Is a Pineapple a Berry?
Ever wondered what this weird looking fruit really is? Is it a pine or is it an apple? It’s neither, nor is it both. Get ready to have your mind blown and your childish innocence shattered. The pineapple is a berry. Yes, you read that right, a berry.
The pineapple fruit is actually the result of dozens of individual flowers that have fused together to form a single fruit or a “collective fruit”.
A pineapple fruit is formed when the light purple flowers, together with their bracts that are attached to a central core, become fleshy and fuse together. The fruit then ripens five to six months after flowering begins.
Although the majority of the world’s pineapples today come from Southeast Asia, the fruit originated in South America, most probably from the region between southern Brazil and Paraguay. From here, pineapples quickly spread around the continent up to Mexico and the West Indies, where Columbus found them when visiting Guadeloupe in 1493. Columbus then brought the pineapple back to Europe, from which it later made its trip to Hawaii.
Historically, Hawaii was the world’s largest pineapple producer and source for U.S. pineapples. Today the largest producers include the Philippines, Brazil, and Costa Rica.
Historically, pineapple was used in the production of wine, fiber, and medicine. Way back then it was also used to induce menstruation, kill parasitic amoebas, and expel worms.
How they grow?
Cloning is the most common method used by pineapple farms. To clone a pineapple you can use four different parts of the plant: the crowns (top of pineapple fruit), slips (the leafy branches below the fruit), suckers, and shoots (both can be found at the bottom of the stem).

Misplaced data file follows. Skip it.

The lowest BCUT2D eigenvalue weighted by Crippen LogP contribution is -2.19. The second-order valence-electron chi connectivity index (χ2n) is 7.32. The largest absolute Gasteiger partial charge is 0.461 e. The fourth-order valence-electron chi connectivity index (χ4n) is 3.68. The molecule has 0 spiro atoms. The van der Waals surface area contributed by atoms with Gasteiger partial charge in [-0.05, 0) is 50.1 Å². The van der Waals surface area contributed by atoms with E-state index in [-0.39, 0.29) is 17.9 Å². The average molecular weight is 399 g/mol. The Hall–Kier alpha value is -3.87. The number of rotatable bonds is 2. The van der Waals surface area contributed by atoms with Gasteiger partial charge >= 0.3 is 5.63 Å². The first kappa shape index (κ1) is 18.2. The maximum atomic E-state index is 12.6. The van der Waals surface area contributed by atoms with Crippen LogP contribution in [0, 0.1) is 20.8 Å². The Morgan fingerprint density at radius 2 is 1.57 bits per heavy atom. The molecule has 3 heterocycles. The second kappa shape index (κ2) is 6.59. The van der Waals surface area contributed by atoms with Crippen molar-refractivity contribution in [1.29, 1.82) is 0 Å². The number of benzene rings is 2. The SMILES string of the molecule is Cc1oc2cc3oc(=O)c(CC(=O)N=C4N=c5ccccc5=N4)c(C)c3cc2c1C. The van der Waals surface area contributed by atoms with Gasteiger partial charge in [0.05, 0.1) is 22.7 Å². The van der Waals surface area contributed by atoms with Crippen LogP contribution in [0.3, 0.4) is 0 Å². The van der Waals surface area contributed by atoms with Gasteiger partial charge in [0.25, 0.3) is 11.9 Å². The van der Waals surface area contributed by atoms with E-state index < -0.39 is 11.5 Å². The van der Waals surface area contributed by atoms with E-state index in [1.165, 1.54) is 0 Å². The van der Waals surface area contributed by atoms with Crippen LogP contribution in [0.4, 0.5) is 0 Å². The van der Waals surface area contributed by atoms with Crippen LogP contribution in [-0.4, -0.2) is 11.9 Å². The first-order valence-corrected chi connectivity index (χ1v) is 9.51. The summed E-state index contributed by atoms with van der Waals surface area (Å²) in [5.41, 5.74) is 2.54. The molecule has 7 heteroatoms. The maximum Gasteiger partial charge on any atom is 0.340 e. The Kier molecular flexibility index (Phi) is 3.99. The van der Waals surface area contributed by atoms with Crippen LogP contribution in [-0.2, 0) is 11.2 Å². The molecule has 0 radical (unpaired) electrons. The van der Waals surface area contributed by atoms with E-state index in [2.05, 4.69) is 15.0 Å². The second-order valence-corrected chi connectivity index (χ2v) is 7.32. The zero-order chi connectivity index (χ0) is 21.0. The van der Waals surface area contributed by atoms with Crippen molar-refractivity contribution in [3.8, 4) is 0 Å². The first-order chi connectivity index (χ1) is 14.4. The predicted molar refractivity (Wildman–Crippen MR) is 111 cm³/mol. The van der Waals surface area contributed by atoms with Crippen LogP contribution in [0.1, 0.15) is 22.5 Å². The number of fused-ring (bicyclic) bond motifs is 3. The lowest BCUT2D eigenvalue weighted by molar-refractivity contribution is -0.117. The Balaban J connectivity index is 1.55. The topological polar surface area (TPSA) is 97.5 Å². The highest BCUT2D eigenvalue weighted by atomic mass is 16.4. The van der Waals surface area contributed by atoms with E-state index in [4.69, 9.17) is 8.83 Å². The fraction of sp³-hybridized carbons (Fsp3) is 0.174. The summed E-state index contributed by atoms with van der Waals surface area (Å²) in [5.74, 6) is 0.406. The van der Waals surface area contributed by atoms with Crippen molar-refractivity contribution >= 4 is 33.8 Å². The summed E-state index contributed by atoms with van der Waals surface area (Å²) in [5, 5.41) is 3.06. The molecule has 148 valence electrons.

A pineapple plant can take up to two years to reach maturity and bear fruit. Once the fruit is harvested, they won’t continue to ripen and are quite perishable.
The color of pineapple has nothing to do with its taste, which is mostly attributed to where the pineapples were grown.
Pineapple nutritional facts
A Pineapple is low in calories and packed with nutrients and antioxidants. It is especially rich in vitamin C and manganese. It has been linked to various health benefits, including improved digestion, a lower risk of cancer, improved immunity, and relief of arthritis symptoms.
Pineapples can be consumed in a variety of ways. You can easily incorporate them into your daily healthy diet, from beverages to your everyday meals, snacks, and desserts.
Want to grow your own pineapple?
Here are a few things you should know about pineapple plants if you want to grow your own pineapple plants.
- Pineapples don’t need much water.
- Pineapples need free-draining soil.
- Pineapples do not have a big root system and thus they don’t need much soil.
- Pineapples like slightly acidic soils. (Common in most garden soils)
- Pineapples can grow in full sun.
- Soggy, waterlogged soils,
- Having their leaves burned with concentrated fertilizers,
Legend says that pineapple extracts can be an aphrodisiac, or at least this is so according to folklore.